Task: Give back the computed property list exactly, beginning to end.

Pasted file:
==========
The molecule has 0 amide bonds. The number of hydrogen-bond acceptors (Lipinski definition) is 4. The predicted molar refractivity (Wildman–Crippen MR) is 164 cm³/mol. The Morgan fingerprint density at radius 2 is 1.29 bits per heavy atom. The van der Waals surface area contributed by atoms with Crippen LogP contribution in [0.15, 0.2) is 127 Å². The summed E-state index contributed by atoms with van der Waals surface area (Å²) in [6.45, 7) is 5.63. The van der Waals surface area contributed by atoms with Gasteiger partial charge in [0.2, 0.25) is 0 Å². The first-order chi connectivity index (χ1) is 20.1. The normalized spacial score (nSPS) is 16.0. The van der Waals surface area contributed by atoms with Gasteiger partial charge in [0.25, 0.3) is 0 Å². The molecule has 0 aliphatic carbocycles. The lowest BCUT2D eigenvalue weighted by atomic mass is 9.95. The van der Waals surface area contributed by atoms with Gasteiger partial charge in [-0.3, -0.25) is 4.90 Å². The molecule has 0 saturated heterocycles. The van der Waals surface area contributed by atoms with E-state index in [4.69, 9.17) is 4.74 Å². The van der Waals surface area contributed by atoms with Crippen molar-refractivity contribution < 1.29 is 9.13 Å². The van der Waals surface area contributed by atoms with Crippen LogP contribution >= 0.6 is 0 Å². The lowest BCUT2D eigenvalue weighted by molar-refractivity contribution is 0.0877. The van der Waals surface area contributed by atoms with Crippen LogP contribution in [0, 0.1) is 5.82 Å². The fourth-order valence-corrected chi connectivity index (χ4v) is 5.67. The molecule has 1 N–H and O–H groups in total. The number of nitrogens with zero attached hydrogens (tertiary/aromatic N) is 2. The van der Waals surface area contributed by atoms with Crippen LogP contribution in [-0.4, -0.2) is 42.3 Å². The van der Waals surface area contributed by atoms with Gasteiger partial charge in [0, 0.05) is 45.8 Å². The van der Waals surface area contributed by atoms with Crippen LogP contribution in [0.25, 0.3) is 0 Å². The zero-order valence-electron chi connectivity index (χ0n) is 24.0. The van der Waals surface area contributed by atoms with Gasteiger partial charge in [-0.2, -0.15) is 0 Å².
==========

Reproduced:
The molecule has 0 amide bonds. The number of hydrogen-bond acceptors (Lipinski definition) is 4. The predicted molar refractivity (Wildman–Crippen MR) is 164 cm³/mol. The Morgan fingerprint density at radius 2 is 1.29 bits per heavy atom. The van der Waals surface area contributed by atoms with Crippen LogP contribution in [0.15, 0.2) is 127 Å². The summed E-state index contributed by atoms with van der Waals surface area (Å²) in [6.45, 7) is 5.63. The van der Waals surface area contributed by atoms with Gasteiger partial charge in [0.2, 0.25) is 0 Å². The first-order chi connectivity index (χ1) is 20.1. The normalized spacial score (nSPS) is 16.0. The van der Waals surface area contributed by atoms with Gasteiger partial charge in [0.25, 0.3) is 0 Å². The molecule has 0 aliphatic carbocycles. The lowest BCUT2D eigenvalue weighted by atomic mass is 9.95. The van der Waals surface area contributed by atoms with Gasteiger partial charge in [-0.3, -0.25) is 4.90 Å². The molecule has 0 saturated heterocycles. The van der Waals surface area contributed by atoms with E-state index in [4.69, 9.17) is 4.74 Å². The van der Waals surface area contributed by atoms with Crippen molar-refractivity contribution < 1.29 is 9.13 Å². The van der Waals surface area contributed by atoms with Crippen LogP contribution >= 0.6 is 0 Å². The lowest BCUT2D eigenvalue weighted by molar-refractivity contribution is 0.0877. The van der Waals surface area contributed by atoms with Crippen LogP contribution in [0, 0.1) is 5.82 Å². The fourth-order valence-corrected chi connectivity index (χ4v) is 5.67. The molecule has 1 N–H and O–H groups in total. The number of nitrogens with zero attached hydrogens (tertiary/aromatic N) is 2. The van der Waals surface area contributed by atoms with Crippen LogP contribution in [-0.4, -0.2) is 42.3 Å². The van der Waals surface area contributed by atoms with Gasteiger partial charge in [0, 0.05) is 45.8 Å². The van der Waals surface area contributed by atoms with Crippen LogP contribution in [0.25, 0.3) is 0 Å². The zero-order valence-electron chi connectivity index (χ0n) is 24.0. The van der Waals surface area contributed by atoms with Gasteiger partial charge in [-0.2, -0.15) is 0 Å².